The British period will be (Y138) The Early Stuarts and the Civil War 1603-1660.

(Y138) The Stuarts and the Civil War will consider the reigns of James I and Charles I and the conflict brought about by the Divine Right of Kings which caused the Civil War and the execution of the monarch. It will also consider the strengthening of Limited Monarchy and the resurgence of Parliament as well as the Cromwellian Protectorate.

Both units will be examined by a one and a half hour paper which will contain one compulsory source question worth 30 marks and an essay question worth 20 marks.


Unit 2 Non British Period Study

The Non British Period Study will be

(Y246) The USA in the 19th Century: Westward expansion and Civil War c. 1803-c. 1890. This will focus on the expansion of the USA Westward as well as the effect on the Native American population. It will then move on to look at the course and consequences of the Civil War.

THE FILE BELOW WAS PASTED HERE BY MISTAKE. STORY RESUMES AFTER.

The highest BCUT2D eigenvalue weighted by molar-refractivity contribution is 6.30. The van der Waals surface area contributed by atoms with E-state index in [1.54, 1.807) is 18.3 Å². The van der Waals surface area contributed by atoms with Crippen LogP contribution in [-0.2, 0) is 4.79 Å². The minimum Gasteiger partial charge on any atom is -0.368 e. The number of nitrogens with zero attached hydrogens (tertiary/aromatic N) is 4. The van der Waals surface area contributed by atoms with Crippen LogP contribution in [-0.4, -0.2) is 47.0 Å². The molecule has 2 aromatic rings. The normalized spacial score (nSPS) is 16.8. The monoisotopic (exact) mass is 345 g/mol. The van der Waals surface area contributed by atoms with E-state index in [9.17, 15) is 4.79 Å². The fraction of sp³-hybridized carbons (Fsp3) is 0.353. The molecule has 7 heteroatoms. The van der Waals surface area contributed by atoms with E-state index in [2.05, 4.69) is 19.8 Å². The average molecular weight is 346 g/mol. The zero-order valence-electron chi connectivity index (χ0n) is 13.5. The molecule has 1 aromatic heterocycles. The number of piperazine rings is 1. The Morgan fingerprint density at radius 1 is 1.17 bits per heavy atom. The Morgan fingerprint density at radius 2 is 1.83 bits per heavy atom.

This will be examined by a one and a half hour paper which will give candidates the choice of two questions. In the first section they will have to compare two historical interpretations and come to a conclusion in their argument worth 20 marks. They will then have to answer an essay question worth 20 marks.


Course Content

Unit 1 British Period Study                     50 marks      One hour 30 minutes paper                          25%

There will be one compulsory question in which candidates will be given four primary sources to analyse/evaluate. This will be followed by an essay question.


Unit 2 Non British Period Study              30 marks      One hour paper                                             15%

There will be one compulsory question which will ask candidates to compare the relative importance of two factors. This will be followed by an essay question essay.